In the cell culture of the lens epithelium, the selenoprotein R knockdown with the accompaniment of galactose-induced apoptosis show sstimulation of oxidative stress. The influence of galactose in the case of selenoprotein R knockdown leads to a more powerful rise in glucose-regulated protein levels and decreases mitochondrial membrane potential due to the release of mitochondrial cytochrome. Simultaneously the number of apoptotic cells rises (Dai et al., 2016).

The deficiency of MsrB3 (methionine sulfoxide reductase B3) facilitates tumour cells apoptosis by the mitochondrial pathway, which leads to destruction of tumour cells. ER stress causes these changes. The proapoptotic Bim molecule is activated by MsrB3 starvation and initiates ER-stress induced apoptosis. Cytosolic levels of Ca2+ are increased due to ER stress in the case of MsrB3 deletion (Kwak & Kim, 2017).

In the model of cardiovascular diseases, the role and signaling pathways of methionine sulfoxide reductase A (MsrA), which is determined in all layers of the vascular wall of human arteries and mice, were determined. The deletion of the MsrA gene in mice does not affect the area of experimental atherosclerotic damage and damage after thrombosis, but after ligation of the carotid artery, the area of regeneration of damaged arteries is significantly larger in MsrA-deficient mice. Also, in the case of MsrA deficiency in aortic smooth muscle cells, proliferation accelerates due to the accelerated G1/S transition, and the generation and activity of the cyclin D1 protein and cdk4/cyclin D1 complex increase, which in turn leads to increased phosphorylation of retinoblas-toma protein and transcription E2F. MsrA deficient cells also show a

significant increase in 1/2 kinase, indicating an increase in the activity of the Ras/Raf/mitogen-activated protein kinase signaling pathway (Klu-tho et al., 2015).

Methionine sulfoxide reductase B1 (MsrB1), being one of the enzymes that inactivate methionine sulfoxides, which are formed from reactive oxygen species, has been studied in some tumours. The knockdown of this selenoprotein inhibits the proliferation of u2os cells (an osteosarcoma cell line) and also affects the pathway of mitogen-activa-ted protein kinase (MAPK) by suppressing phosphorylation of Erk, MeK and p53 expression in u2os cells. In the case of a xenograft of a similar tumour in mice, knockdown B1 (MsrB1) perfectly inhibits the growth of the neoplasm, and also significantly reduces the migration and invasion of u2os cells. Also MsrB1 controls the epithelial-mesen-chymal transition by affecting the cytoskeleton by increasing the expression of E-cadherin and decreasing N-TGF-pi, fibronectin, vimen-tin, c-myc, and p-catenin. Thus, the authors emphasize that the MsrB1 gene can serve as a target against tumours (Li et al., 2018).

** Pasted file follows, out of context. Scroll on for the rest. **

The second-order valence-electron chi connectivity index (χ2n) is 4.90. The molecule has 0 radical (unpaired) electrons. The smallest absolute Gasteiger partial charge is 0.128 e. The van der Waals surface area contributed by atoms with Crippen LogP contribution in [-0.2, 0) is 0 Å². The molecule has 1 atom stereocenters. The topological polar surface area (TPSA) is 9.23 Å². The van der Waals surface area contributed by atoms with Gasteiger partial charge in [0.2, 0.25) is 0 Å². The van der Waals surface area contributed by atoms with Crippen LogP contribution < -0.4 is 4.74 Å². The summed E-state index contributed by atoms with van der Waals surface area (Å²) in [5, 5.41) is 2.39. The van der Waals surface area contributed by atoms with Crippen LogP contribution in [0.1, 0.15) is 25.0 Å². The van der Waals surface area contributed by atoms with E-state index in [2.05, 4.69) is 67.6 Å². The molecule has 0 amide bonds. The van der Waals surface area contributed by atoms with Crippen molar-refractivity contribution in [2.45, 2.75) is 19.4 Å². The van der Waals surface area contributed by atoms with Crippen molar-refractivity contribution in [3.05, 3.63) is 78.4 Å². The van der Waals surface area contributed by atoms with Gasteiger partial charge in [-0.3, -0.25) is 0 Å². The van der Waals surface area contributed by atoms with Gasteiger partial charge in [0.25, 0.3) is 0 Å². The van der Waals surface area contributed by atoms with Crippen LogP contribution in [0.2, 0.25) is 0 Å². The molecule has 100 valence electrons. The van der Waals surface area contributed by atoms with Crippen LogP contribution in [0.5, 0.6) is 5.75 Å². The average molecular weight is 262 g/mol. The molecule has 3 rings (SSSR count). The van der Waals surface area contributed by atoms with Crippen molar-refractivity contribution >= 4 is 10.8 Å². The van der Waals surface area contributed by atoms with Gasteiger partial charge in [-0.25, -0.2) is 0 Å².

Signal pathways of selenoproteins without specific localization

Knockdown of selenoprotein U in the testicle cells of the chicken model causes an increase in mRNA and expression of autophagy and antiapoptosis proteins while reducing antiautophagic (mTOR) and pro-apoptotic proteins. Inactivation upon knockdown of selenoprotein in mTOR, which is a component of the signaling pathway that regulates basic cell processes, such as growth, proliferation, indicates the regulatory effect of this selenoprotein on such an important regulation mechanism. At the same time, knockdown of selenoprotein U causes a decrease in the activity and expression of such participants of the intra-cellular signaling pathway as phosphoinositide-3-kinase (PI3K) and protein kinase B (PKB/Akt) both at the mRNA level and at the protein level (Sattar et al., 2018) (Fig. 14).

Fig. 14. Inhibition ofPI3K and PKB signaling pathways by knockdown of selenoprotein U Sel U - selenoprotein U;

PI3K - phosphoinositide-3-kinase; PKB - protein kinase

Researchers suggest that in vivo use of apomorphine in lung adenocarcinoma prevents brain metastases by affecting the KIF16B (protein whose biological functions are associated with transport, alternative splicing), SEPW1 (selenoprotein W) and TESK2 associated with pre-metastasis. Patients with poor survival have a low expression of these genes, which can affect the cellular and molecular dynamics of preme-tastasis (Singh et al., 2018).

In the chicken model, the inflammatory process and selenoprotein W were studied. Lymphoid tissue and cultivated spleen leucocytes were used for the study effects of selenoprotein W. Diet deficiency of selenium impacts on and diminishes selenoprotein W mRNA expression, which in turn stimulates increase in parameters of COX-2 (cyclooxyge-nase-2), iNOS (nitric oxide synthase), NF-kB (nuclear factor-kB), PTGE and TNF-a (tumour necrosis factor). Selenoprotein W deletion leads to damage to lymphoid tissue (Yu et al., 2015).

In the model of lung lymphocytes with selenoprotein W deletion, which are exposed in H2O2, the impact on cell apoptosis, viability, and expression of mRNA of selenoprotein W is revealed. Deletion of sele-noprotein W leads to diminishing of cell vitality, speeding of apoptosis and increases sensitivity to H2O2. The cell treatment with sodium sele-nite strongly enhance selenoprotein W expression, and cell apoptosis caused by H2O2 decreases, cell vitality increases (Yu et al., 2014).